My fear going into Top End Wedding was that it would be My Big Fat
Greek Aboriginal Wedding or Crazy Non-Rich Non Asians.
What I got was a pleasant surprise. The film was bittersweet rather than trying to be madcap, and the clash of cultures was an integral part of the story without it being a cheap shortcut for generic laughs.
Miranda Tapsell plays Lauren, the sort of overachieving, underconfident ingénue that populate romcoms in higher numbers than in real life. The opening work scene, where Lauren surveys a conference room and gets powdered sugar on her blouse just before her boss walks in doesn’t show much promise. It plays like a sitcom. When Lauren gets her promotion and decides with her boyfriend (Joshua Taylor) to tie the knot, I was just about to pull the plug.
But the movie shifts gears (and tone) after the opening act. Lauren feels in her gut that she needs to return home for the wedding. Then she finds out her mother has disappeared and must go looking for her. The quest for the missing parent allows the supporting cast to be a little nutty and the leads to settle in and show a bit more range. As the film examines the potential reasons for mom’s disappearance we gather insights not only into Lauren’s psychological make up but also into a culture wrestling with its own attempts to come together.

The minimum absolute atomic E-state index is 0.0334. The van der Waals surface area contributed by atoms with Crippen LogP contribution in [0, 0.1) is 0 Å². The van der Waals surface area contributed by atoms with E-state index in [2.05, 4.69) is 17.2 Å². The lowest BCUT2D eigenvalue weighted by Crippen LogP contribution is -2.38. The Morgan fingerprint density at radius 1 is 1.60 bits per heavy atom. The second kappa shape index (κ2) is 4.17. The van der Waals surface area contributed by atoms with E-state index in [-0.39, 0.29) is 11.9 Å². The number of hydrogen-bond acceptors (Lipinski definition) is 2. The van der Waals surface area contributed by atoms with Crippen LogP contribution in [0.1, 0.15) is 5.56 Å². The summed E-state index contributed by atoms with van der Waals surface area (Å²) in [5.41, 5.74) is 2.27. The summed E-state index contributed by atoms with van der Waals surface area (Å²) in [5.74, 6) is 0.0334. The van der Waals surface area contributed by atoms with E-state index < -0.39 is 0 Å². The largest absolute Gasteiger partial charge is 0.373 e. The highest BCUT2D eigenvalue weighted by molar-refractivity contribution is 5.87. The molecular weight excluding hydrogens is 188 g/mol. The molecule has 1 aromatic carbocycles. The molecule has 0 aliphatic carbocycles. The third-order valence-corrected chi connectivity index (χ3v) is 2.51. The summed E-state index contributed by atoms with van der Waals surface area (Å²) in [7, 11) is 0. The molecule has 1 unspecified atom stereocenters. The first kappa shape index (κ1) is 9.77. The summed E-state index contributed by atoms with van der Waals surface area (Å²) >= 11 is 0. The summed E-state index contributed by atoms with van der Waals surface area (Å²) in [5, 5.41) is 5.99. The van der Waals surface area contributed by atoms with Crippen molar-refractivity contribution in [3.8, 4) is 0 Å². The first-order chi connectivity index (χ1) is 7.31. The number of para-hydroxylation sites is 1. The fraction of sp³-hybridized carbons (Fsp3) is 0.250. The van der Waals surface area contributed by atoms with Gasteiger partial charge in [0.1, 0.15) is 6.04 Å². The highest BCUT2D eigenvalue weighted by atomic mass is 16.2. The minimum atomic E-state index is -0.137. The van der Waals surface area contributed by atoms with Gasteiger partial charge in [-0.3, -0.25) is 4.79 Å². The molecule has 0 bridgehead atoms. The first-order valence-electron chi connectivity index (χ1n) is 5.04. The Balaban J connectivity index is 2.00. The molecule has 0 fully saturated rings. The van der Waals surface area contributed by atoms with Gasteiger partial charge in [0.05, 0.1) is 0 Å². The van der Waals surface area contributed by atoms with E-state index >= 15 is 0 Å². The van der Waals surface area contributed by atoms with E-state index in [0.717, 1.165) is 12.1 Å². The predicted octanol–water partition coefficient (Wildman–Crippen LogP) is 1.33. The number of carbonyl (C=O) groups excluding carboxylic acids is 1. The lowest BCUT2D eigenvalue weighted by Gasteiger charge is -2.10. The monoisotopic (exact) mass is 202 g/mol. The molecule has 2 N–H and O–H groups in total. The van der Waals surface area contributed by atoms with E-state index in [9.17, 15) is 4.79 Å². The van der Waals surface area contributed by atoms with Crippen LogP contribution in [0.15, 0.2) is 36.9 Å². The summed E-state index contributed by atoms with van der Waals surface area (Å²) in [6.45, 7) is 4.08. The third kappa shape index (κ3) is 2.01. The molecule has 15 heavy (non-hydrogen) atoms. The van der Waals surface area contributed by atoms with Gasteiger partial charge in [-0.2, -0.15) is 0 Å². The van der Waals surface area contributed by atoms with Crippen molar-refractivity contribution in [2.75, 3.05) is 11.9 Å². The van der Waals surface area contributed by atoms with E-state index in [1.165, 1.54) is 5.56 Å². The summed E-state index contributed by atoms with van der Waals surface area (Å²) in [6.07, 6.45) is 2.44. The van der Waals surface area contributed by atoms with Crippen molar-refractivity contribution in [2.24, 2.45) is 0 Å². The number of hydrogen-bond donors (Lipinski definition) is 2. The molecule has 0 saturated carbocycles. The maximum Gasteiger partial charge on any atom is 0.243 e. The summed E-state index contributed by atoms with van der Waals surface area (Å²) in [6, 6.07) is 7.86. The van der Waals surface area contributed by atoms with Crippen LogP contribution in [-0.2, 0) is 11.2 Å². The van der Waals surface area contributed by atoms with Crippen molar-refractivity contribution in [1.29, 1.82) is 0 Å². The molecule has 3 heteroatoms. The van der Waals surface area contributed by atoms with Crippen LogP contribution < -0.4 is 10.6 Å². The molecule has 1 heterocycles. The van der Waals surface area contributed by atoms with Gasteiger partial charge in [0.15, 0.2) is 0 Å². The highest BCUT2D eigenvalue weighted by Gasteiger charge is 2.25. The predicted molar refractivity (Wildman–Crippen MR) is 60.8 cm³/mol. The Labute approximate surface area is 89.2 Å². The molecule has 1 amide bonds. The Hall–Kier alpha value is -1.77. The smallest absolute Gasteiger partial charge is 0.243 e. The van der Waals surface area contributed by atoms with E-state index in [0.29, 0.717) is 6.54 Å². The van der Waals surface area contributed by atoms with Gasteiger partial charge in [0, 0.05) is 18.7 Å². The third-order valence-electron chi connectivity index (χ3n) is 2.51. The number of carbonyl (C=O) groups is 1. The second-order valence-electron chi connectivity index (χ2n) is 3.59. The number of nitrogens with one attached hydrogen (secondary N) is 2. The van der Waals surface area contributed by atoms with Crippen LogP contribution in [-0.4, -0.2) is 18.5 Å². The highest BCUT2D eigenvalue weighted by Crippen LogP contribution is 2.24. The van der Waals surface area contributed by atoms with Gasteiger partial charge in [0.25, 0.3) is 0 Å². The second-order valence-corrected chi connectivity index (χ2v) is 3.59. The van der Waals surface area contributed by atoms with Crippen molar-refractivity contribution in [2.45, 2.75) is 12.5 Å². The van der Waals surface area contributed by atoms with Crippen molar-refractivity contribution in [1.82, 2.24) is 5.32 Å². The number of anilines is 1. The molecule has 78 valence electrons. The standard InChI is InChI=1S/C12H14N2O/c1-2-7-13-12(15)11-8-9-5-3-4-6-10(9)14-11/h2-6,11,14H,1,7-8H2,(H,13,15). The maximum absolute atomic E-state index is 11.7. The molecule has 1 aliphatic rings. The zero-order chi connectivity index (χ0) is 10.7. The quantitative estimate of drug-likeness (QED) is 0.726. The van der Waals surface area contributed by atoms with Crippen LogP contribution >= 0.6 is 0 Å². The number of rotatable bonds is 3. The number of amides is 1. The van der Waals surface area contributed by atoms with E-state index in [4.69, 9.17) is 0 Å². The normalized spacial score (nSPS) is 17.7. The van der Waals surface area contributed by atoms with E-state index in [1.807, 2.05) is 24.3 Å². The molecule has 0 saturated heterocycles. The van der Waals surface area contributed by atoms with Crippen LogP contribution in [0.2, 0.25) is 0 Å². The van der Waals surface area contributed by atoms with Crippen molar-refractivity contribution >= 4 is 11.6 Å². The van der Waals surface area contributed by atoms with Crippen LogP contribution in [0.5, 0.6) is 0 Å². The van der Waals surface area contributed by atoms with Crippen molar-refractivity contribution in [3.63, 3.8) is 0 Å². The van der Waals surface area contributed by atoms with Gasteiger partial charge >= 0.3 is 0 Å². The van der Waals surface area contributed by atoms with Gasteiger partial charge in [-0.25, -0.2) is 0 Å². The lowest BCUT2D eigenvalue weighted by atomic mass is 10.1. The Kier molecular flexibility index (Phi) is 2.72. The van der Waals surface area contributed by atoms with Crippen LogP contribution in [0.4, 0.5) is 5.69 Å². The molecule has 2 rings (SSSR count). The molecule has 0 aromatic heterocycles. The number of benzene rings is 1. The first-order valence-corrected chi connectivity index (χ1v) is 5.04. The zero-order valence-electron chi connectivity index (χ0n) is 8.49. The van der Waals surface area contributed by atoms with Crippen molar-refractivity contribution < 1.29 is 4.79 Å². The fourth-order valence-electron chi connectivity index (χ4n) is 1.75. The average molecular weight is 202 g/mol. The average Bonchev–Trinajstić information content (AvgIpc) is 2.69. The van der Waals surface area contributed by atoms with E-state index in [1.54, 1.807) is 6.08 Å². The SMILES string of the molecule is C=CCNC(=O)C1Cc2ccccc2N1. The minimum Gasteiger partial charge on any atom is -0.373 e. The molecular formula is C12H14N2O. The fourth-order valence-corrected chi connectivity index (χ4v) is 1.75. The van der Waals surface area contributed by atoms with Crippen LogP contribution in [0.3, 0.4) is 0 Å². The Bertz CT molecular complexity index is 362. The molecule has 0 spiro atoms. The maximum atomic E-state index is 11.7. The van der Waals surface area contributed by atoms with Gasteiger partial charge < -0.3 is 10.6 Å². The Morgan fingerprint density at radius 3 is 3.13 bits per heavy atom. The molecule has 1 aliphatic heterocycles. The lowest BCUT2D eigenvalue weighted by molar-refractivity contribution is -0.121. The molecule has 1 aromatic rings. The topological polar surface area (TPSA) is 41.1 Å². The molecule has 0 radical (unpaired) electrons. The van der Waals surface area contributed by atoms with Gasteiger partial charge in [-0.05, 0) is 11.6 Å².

That sounds much more heavy-handed than the film actually is. Yes, the micro (mixed-race marriage) reflects the macro (mixed-race culture) and vice-versa, but the larger cultural issues are manifested in the particular relationship rather than the relationship simply being a vehicle to present generic political messages about race prejudice.
One feature that I liked about the film was that the sorts of characters who normally are reduced to caricature in Hollywood movies, like Lauren’s boss, are gradually revealed to be…human. As Lauren goes searching for her mom, she relies on friends to work out the logistics of the wedding. Whereas a lot of American films would treat the wedding as a production that had to be executed, this film wisely stays with the principal character on her quest, understanding that how Lauren prepares for marriage is more important than how smoothly she plans her wedding.
Top End Wedding is not a faith film, but a key scene takes pace in a church. I liked that. Just as the racial make up of Australia is represented incidentally rather than pointedly, so too are the religious beliefs and practices. This is not a film that is going to make millions of dollars or win awards at film festivals, but it is modest, entertaining, and thoughtful.